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Sneaking In Some Study - A 'How-To'

ATAR Notes

It can sometimes feel as though there’s simply no time to study, or that there’s just way too much content to remember. Hopefully, some of the techniques listed in this article will help you to build up your study minutes. Remember: little decisions like these can really add up, and result in considerable improvements.

1. Using your commute time.

Many students have a bit of a commute to get to where they need to be. If this commute is regular, you can imagine how long you actually spend in the car, or on trains, or on buses, or whatever the case may be. If you can work out a productive way of using this time, great! Some ideas:

  1. Watch lectures or revision videos while commuting. Obviously only if you’re not driving!

  2. If possible, simply listen to those lectures/videos without the visual cues.

  3. And if safe, you can use the time just to think about the content at hand. This is a really underrated way of studying – just thinking about content can help you to connect the dots, see things in a different light, or highlight the areas you need to work on most.

2. Record yourself.

If you have definitions to learn, record them. If you’re trying to get your head around some tricky concepts, record them.

There are two advantages here.

Firstly, the process of actually going through and seeing what you need to know can be advantageous. For example, if you’re going to record yourself speaking about one particular topic, it’s going to be most useful if you first condense what you need to know in a nice little summary. And writing summaries in the first place means you really have to think about what you’re writing; you have to think about what’s most important, what’s expendable, how concepts are linked, and so on.

And secondly, having those recordings means you can play them to yourself at practically any time. If you have a spare few minutes, chuck on your headphones, and listen. Really listen. If it goes well, the process will help you consolidate the information you’re trying to commit to memory.


3. Use your house!

Chuck up reminders or summary sheets around your house – on the fridge, on the bathroom door, and so on. Instead of sitting on the toilet and mindlessly scrolling through Instagram, you can sit on the toilet and remember some formulae. Such fun!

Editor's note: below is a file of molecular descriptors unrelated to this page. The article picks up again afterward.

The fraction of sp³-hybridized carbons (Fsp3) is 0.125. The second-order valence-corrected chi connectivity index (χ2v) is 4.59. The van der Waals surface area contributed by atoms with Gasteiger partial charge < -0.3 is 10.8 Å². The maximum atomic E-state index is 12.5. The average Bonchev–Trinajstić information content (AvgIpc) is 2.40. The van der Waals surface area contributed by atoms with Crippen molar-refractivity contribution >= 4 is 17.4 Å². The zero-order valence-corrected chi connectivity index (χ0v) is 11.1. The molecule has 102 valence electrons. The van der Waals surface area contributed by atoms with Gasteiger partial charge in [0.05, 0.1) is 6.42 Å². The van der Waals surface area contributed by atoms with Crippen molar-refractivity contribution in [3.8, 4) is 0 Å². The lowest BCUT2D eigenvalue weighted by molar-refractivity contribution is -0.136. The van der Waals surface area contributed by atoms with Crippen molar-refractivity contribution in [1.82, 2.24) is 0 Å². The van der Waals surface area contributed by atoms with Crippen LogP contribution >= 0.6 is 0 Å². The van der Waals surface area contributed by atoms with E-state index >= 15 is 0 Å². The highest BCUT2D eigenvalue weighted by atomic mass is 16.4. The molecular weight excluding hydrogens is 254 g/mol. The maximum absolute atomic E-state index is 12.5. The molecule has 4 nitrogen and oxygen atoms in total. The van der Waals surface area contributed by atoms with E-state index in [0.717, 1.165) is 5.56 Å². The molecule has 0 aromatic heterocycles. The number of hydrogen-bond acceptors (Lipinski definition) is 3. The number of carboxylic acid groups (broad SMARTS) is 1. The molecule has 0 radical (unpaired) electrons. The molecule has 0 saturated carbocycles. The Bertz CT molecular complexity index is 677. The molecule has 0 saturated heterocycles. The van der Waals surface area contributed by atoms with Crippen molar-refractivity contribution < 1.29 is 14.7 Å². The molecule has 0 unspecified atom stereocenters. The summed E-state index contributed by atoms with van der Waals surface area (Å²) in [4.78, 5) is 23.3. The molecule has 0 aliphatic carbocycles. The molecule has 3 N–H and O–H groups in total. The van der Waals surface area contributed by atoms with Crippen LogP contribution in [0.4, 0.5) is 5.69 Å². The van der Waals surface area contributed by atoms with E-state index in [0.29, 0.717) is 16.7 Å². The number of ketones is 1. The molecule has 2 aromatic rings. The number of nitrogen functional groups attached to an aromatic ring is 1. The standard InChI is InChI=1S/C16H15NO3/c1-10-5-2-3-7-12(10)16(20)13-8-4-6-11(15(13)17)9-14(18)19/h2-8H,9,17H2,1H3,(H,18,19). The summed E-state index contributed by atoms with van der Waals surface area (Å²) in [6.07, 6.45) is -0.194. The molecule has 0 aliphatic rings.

But more than that, you can also use places you know (such as your house) as part of the method of loci. Wikipedia explains it well, but essentially, you associate certain information with certain locations and, when you mentally re-trace your steps, the idea is that the information will become easier to recall. Pretty cool, and you can do this at any time!

4. Speak at to other people.

If you’re cooking dinner, or just chilling waiting for dinner, why not make the most of the time by chatting to your family, housemates, or anybody else is around? They might not want to listen, and that’s cool – but if they’re happy to have you speaking, the sheer act of verbalising information can really help to consolidate it. For example, if you’re trying to learn about one particular law, if you try to verbalise the concept but get stuck in certain places, you know exactly where you need to increase your knowledge base.

When it comes to the exam, you might even be able to recall these verbal revision sessions, and this can help with memory recall, too.

5. Get to places a little early.

If you have the choice between a train that gets you somewhere a little bit early or a little bit late, take the early one. Then, use those five or ten minutes to revise with, say, flashcards. In fact, flashcards are a really good idea when it comes to sneaking in a bit of study here and there. Once they’re made, you can use them at practically any time, and because they’re quite small, they’re pretty innocuous! Big win.

You should also check out this article on 18 different ways to study; there will no doubt be some ideas very applicable to you and your study situation.

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